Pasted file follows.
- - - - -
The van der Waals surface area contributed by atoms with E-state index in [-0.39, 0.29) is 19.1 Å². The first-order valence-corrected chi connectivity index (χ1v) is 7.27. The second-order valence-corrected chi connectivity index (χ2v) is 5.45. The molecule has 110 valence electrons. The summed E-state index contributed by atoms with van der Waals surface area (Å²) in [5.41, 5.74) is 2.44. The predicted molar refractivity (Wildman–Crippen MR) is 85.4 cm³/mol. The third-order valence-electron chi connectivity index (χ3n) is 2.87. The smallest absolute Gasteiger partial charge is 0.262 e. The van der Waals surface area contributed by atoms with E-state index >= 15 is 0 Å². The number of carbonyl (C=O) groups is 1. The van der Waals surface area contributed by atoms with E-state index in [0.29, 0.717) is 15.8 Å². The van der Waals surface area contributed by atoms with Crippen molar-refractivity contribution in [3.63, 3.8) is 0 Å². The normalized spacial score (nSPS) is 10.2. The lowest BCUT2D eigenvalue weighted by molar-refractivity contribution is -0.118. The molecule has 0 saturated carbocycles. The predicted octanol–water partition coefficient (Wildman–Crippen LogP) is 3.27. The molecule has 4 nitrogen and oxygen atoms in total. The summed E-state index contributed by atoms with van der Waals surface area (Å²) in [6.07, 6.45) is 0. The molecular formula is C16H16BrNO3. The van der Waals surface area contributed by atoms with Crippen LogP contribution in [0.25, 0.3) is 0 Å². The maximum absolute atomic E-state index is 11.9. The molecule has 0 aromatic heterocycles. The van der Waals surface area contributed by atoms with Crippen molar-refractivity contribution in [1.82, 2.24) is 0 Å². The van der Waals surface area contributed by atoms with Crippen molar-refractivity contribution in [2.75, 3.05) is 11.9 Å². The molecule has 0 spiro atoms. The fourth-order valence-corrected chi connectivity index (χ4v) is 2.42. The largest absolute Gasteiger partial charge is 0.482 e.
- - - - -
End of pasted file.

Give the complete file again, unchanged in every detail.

The van der Waals surface area contributed by atoms with E-state index in [-0.39, 0.29) is 19.1 Å². The first-order valence-corrected chi connectivity index (χ1v) is 7.27. The second-order valence-corrected chi connectivity index (χ2v) is 5.45. The molecule has 110 valence electrons. The summed E-state index contributed by atoms with van der Waals surface area (Å²) in [5.41, 5.74) is 2.44. The predicted molar refractivity (Wildman–Crippen MR) is 85.4 cm³/mol. The third-order valence-electron chi connectivity index (χ3n) is 2.87. The smallest absolute Gasteiger partial charge is 0.262 e. The van der Waals surface area contributed by atoms with E-state index >= 15 is 0 Å². The number of carbonyl (C=O) groups is 1. The van der Waals surface area contributed by atoms with E-state index in [0.29, 0.717) is 15.8 Å². The van der Waals surface area contributed by atoms with Crippen molar-refractivity contribution in [3.63, 3.8) is 0 Å². The normalized spacial score (nSPS) is 10.2. The lowest BCUT2D eigenvalue weighted by molar-refractivity contribution is -0.118. The molecule has 0 saturated carbocycles. The predicted octanol–water partition coefficient (Wildman–Crippen LogP) is 3.27. The molecule has 4 nitrogen and oxygen atoms in total. The summed E-state index contributed by atoms with van der Waals surface area (Å²) in [6.07, 6.45) is 0. The molecular formula is C16H16BrNO3. The van der Waals surface area contributed by atoms with Crippen LogP contribution in [0.25, 0.3) is 0 Å². The maximum absolute atomic E-state index is 11.9. The molecule has 0 aromatic heterocycles. The van der Waals surface area contributed by atoms with Crippen molar-refractivity contribution in [1.82, 2.24) is 0 Å². The van der Waals surface area contributed by atoms with Crippen molar-refractivity contribution in [2.75, 3.05) is 11.9 Å². The molecule has 0 spiro atoms. The fourth-order valence-corrected chi connectivity index (χ4v) is 2.42. The largest absolute Gasteiger partial charge is 0.482 e.